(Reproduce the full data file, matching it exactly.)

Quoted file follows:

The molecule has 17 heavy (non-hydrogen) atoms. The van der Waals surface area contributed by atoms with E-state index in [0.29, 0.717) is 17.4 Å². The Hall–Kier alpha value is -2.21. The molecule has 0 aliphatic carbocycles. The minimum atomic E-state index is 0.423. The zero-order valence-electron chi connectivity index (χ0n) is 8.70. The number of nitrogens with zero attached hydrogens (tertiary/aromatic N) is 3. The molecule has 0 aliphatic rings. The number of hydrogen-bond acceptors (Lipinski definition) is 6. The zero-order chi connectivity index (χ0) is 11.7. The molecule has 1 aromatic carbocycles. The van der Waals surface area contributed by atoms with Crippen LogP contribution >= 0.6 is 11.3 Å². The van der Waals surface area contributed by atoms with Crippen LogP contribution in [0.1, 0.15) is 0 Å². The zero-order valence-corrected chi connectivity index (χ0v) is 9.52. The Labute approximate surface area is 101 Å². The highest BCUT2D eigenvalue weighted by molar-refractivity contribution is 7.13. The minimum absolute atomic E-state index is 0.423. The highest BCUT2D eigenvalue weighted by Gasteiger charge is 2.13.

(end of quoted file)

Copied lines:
The molecule has 17 heavy (non-hydrogen) atoms. The van der Waals surface area contributed by atoms with E-state index in [0.29, 0.717) is 17.4 Å². The Hall–Kier alpha value is -2.21. The molecule has 0 aliphatic carbocycles. The minimum atomic E-state index is 0.423. The zero-order valence-electron chi connectivity index (χ0n) is 8.70. The number of nitrogens with zero attached hydrogens (tertiary/aromatic N) is 3. The molecule has 0 aliphatic rings. The number of hydrogen-bond acceptors (Lipinski definition) is 6. The zero-order chi connectivity index (χ0) is 11.7. The molecule has 1 aromatic carbocycles. The van der Waals surface area contributed by atoms with Crippen LogP contribution >= 0.6 is 11.3 Å². The van der Waals surface area contributed by atoms with Crippen LogP contribution in [0.1, 0.15) is 0 Å². The zero-order valence-corrected chi connectivity index (χ0v) is 9.52. The Labute approximate surface area is 101 Å². The highest BCUT2D eigenvalue weighted by molar-refractivity contribution is 7.13. The minimum absolute atomic E-state index is 0.423. The highest BCUT2D eigenvalue weighted by Gasteiger charge is 2.13.